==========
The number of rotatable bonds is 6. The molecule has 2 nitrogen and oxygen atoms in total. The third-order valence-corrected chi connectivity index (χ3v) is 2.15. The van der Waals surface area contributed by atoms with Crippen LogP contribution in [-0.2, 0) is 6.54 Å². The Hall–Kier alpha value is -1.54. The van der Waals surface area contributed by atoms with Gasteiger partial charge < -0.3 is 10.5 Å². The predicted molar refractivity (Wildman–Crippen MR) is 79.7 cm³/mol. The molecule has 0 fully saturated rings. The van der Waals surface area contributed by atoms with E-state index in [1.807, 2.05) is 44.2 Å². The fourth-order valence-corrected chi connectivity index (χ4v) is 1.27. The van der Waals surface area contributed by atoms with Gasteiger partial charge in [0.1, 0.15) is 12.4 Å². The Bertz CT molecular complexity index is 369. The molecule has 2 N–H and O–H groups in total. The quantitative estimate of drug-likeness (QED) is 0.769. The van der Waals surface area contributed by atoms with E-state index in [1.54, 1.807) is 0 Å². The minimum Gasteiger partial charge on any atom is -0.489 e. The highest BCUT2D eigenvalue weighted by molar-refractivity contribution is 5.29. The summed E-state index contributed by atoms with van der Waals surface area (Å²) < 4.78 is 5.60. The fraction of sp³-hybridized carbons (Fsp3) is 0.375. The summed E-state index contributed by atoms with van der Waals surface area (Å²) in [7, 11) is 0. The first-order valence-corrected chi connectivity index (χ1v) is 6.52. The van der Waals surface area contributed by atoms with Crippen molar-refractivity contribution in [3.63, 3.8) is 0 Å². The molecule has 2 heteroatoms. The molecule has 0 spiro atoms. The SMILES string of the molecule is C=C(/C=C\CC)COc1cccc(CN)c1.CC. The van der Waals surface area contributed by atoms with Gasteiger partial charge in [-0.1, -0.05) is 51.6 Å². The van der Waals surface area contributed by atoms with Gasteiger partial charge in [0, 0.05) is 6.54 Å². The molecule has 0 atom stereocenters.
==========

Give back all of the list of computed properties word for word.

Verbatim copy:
The number of rotatable bonds is 6. The molecule has 2 nitrogen and oxygen atoms in total. The third-order valence-corrected chi connectivity index (χ3v) is 2.15. The van der Waals surface area contributed by atoms with Crippen LogP contribution in [-0.2, 0) is 6.54 Å². The Hall–Kier alpha value is -1.54. The van der Waals surface area contributed by atoms with Gasteiger partial charge < -0.3 is 10.5 Å². The predicted molar refractivity (Wildman–Crippen MR) is 79.7 cm³/mol. The molecule has 0 fully saturated rings. The van der Waals surface area contributed by atoms with E-state index in [1.807, 2.05) is 44.2 Å². The fourth-order valence-corrected chi connectivity index (χ4v) is 1.27. The van der Waals surface area contributed by atoms with Gasteiger partial charge in [0.1, 0.15) is 12.4 Å². The Bertz CT molecular complexity index is 369. The molecule has 2 N–H and O–H groups in total. The quantitative estimate of drug-likeness (QED) is 0.769. The van der Waals surface area contributed by atoms with E-state index in [1.54, 1.807) is 0 Å². The minimum Gasteiger partial charge on any atom is -0.489 e. The highest BCUT2D eigenvalue weighted by molar-refractivity contribution is 5.29. The summed E-state index contributed by atoms with van der Waals surface area (Å²) < 4.78 is 5.60. The fraction of sp³-hybridized carbons (Fsp3) is 0.375. The summed E-state index contributed by atoms with van der Waals surface area (Å²) in [7, 11) is 0. The first-order valence-corrected chi connectivity index (χ1v) is 6.52. The van der Waals surface area contributed by atoms with Crippen molar-refractivity contribution in [3.63, 3.8) is 0 Å². The molecule has 2 heteroatoms. The molecule has 0 spiro atoms. The SMILES string of the molecule is C=C(/C=C\CC)COc1cccc(CN)c1.CC. The van der Waals surface area contributed by atoms with Gasteiger partial charge in [-0.1, -0.05) is 51.6 Å². The van der Waals surface area contributed by atoms with Gasteiger partial charge in [0, 0.05) is 6.54 Å². The molecule has 0 atom stereocenters.